It's not often that you can buy a factory racer that has won a Grand Prix, much less one that has been solely responsible for a World Championship, so it will be interesting to see if the final price fits within Bonhams' estimate of £120,000 to £180,000 ($155,000 to $235,000).
The Ex-Tarquinio Provini, 1964 Spanish Grand Prix-Winning 1964 Benelli 250cc Grand Prix Factory Racing Motorcycle
This factory Benelli racer won the 1964 Spanish Grand Prix at Montjuic Park ridden by two-time World Champion Tarquinio Provini, ahead of a field of mixed two-stroke and four-stroke machinery, including Phil Read on a factory Yamaha, Jim Redman and Luigi Taveri on factory Hondas and young Italian named Giacomo Agostini on a Moto Marini in one of his first Grand Prix starts.
This bike is hence one of the last of the four-strokes that fought a valiant rear guard action against the more powerful but less reliable two-strokes of the era. Using the bike's not so prodigious 45 hp engine but absolutely exquisite handling, Provini scrapped his way to a win around the tight Montjuic Park circuit, something that was much more difficult to do once the tracks became faster as the season progressed. Nonetheless, the bike also finished fourth in the 250cc Dutch TT at Assen and fifth in both the Belgian Grand Prix at Spa-Francorchamps and the West German Grand Prix at Solitude, finishing the season in fifth place in the World Championship.
With an official estimate of £80,000 to £120,000 ($100,000 to $150,000), this bike offers a real opportunity to own a Grand Prix winner for not much money. The top triple clamp also bears Provini's signature, so it's a very authentic bundle of Grand Prix history in addition to making one of the most glorious sounds you've ever heard when spinning at its maximum 14,500 rpm.
The Ex-Angel Nieto 1973 Morbidelli 125cc Grand Prix Racing Motorcycle
Diminutive Spanish Grand Prix rider Angel Nieto specialized in racing 50cc and 125cc motorcycles, and amassed one of the most formidable CVs ever in the sport: 13 World Championships and 90 Grand Prix victories. By comparison, Valentino Rossi has nine titles and 115 wins, Marc Marquez has eight titles and 82 wins, and Mike Hailwood has nine titles and 76 wins. The bike on offer was ridden by Nieto in 1973 when Nieto swapped to the Morbidelli marque for one season. The move was premature, as both Nieto and Morbidelli went on to great success, but not together. This bike was ridden by Nieto to second place in three Grands Prix, being the his best results in 1973 being 2nd places in West German Grand Prix at Hockenheimring, Belgian Grand Prix at Spa Francorchamps, and the Spanish Grand Prix at Jarama. With an official estimate of £80,000 to £120,000 ($100,000 to $150,000), this bike would make an excellent purchase for any collector of Grand Prix machinery or a motorcycle museum as it has elite provenance in several dimensions.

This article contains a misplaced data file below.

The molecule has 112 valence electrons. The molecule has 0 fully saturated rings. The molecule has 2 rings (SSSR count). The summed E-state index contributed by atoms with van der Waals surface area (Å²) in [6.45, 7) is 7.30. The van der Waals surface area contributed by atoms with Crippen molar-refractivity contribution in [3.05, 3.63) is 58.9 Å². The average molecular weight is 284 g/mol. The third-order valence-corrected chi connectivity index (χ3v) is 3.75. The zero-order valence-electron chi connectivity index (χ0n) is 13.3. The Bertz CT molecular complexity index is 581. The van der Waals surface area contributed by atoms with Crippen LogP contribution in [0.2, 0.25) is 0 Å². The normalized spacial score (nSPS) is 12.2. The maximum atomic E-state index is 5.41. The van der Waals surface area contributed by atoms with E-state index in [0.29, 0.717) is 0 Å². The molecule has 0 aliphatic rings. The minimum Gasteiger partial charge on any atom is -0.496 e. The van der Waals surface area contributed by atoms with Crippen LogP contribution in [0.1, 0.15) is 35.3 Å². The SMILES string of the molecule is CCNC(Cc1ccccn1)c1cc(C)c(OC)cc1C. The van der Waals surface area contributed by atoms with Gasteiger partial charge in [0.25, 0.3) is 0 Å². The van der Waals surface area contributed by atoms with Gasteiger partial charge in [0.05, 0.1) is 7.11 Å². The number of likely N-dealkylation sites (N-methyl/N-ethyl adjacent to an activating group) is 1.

C.1963 Honda 250cc CR72 Racing Motorcycle
We've included this motorcycle from an almost endless field of wonderful racing and road motorcycles going to auction in Stafford, because it is indicative of how easily a bike of rarity and importance can be overlooked. Honda is the world's most successful road and racing motorcycle manufacturer in history, by a fair margin. As yet, that glorious history has not been fully recognized on the auction block (there's an RC30 in this auction too, by the way) but awareness is growing, and it's only a matter of time before early, rare and important Hondas begin to fetch spectacular figures.
With an estimate of £40,000 to £60,000 ($50,000 to $75,000), this bike appears to be a largely complete and thoroughly authentic limited-production CR72 racer of the period. The DOHC four-valve engines featured a central set of spur gears to drive the cams, and although the CR72 produced 40 horsepower at 12,000rpm, it didn't achieve much success compared to its 125cc production racing cousin. This model was however instrumental in promoting the Honda name on the road and track when Honda was beginning to experience Grand Prix success. In 1963, Honda won both the 250cc and 350cc world championships, and although nothing like the bikes that won the titles, it is nonetheless important.
It is a mark of this growing recognition that when one of these production racing bikes comes to market, it invariably sells for a lot of money. One sold in Germany at a Coys auction a few years back for around $80,000, and the above 1962 Honda CR72 Production Racer was sold for $180,000 by Mid-America (now Mecum) in Las Vegas in January, 2009.
The breadth of rare motorcycles with great provenance available at this auction is breathtaking – if you're a collector, it is definitely worth browsing the Bonhams web site to see what's on offer.